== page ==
I was on a run a few days ago and I happened to come across some students drawing on the sidewalk with sidewalk chalk. Yay! I happen to love sidewalk chalk, but what was most disturbing to me was what they were writing. As I ran by I happened to see:
"Slow Kids Cross Here"
Mildly ironic since it was outside of the library, however, I was outraged none the less.
But for the rest of my run, I was seething, and trying to understand the affect that this was having on me.
This is what I have come up with:
I, myself, like to consider myself as a unique person. I like to think outside the lines and challenge the system. I dont exactly read every month's Cosmo as if my latest and greatest version of the Bible has just come out. I cannot say I know the latest trends right now, the latest diet fads, "what's new in sex", or even why ugg boots are so popular. However, I also like to consider myself a rights activist and I believe that all people should have equal rights.
I like to think that those who stand up for the cognitively disabled are going against the system. Those who walk the road less travelled are those who are more unique. However, I wonder if this was a statement itself.
The students were doing something unprecedented, not many other people have been bold enough to scrawl "slow kids cross here" on the sidewalk before.
Does that make them unique because they have stepped outside the norm. Or is it still the norm to use such language such as "faggot" "retard" "gay". I have personally removed these words from my language, in such that, when I hear them now they stand out like a sore thumb.
Is it okay to use these words to describe stupidity, or disdain?
My response to all of this was a much more energized second part to my run. But I truly have to wonder who is unique in this situation?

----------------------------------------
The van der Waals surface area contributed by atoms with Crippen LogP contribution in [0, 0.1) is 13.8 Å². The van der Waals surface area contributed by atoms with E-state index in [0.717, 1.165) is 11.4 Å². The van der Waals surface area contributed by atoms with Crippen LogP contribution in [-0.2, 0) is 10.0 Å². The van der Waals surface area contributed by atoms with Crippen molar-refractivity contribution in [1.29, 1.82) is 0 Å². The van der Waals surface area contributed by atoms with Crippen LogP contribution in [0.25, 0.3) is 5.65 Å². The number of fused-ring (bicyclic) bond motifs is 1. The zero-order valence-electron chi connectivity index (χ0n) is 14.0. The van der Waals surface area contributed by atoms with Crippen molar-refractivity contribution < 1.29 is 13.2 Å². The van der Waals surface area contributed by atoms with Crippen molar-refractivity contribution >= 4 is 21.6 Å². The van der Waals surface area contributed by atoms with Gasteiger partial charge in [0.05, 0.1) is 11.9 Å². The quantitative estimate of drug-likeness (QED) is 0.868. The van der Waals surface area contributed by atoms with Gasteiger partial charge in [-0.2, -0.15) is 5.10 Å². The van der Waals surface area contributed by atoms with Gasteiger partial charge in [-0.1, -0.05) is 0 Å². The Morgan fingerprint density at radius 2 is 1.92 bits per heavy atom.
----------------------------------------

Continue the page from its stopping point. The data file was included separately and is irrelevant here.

Obviously, the situation does not have much merit in the greater scheme of things, however I still have to wonder-am I still unique because I follow a regime that does not make fun of such people- or is everyone else following the same regime and the "chalk scrawlers" in this instant are not.
However, I would like to respond to superfluouslove's earlier post.
How horrendous these acts of violence are. The acts of courage and the stories that the news is milking for all its worth bring tears to my eyes.
Friends silently talk about it in dorm rooms, but like Seattle, seldom do you hear a conversation about it in public.
It is disheartening to observe how we all slowly found out about it throughout the day, said that's horrible, and went back to our daily rountines. Can something this awful not shake up the daily rountine. Or is it the daily rountine that allows us to get through something this terrible.
After all, we obviously all cannot become so absorbed in all of it that we stop living, but compassion, hearing someone talk about the 33 dead, well that might be comforting- to know that people care enough to bring it up in public.
What is more disturbing still is the fact that it could happen anywhere. And the negative side of going to a huge university is getting the information out. Hearing conversations focused on how the university handeled it, or what the university is going to do about grading- well this sickens me.
A friend came in a started talking about how it was the end of term and final grades were beginning to be due. She asked "what would it be like to have to go back to that class? I mean does everyone just get a 4.0?" Are you joking me? We are so concerned about grades and forget about going back to a classroom that your classmates were shot in, never seeing people in your class again.
What's more is that I realize that my daily rountine was altered only for a second. Tremendously awful thing, I guess I just cannot become personally invested. After all, aren't we all thankful that it wasn't our campus?
Apathy is a scary thing. I wonder is it the apathy that gets us through living our lives. Not thinking about the other horrible acts of violence that occur all over the world, everyday? Obviously, we cant all be so affected that we stop living, if this were the case would we have all stopped our mundane lives and focused of Darfur? Would this solve the crisis over there? Or would we all sit and wait and watch wondering when someone else will step in the help, and after that, we could go back to our mundane lives.
Would compassion really hurt the world that much these days?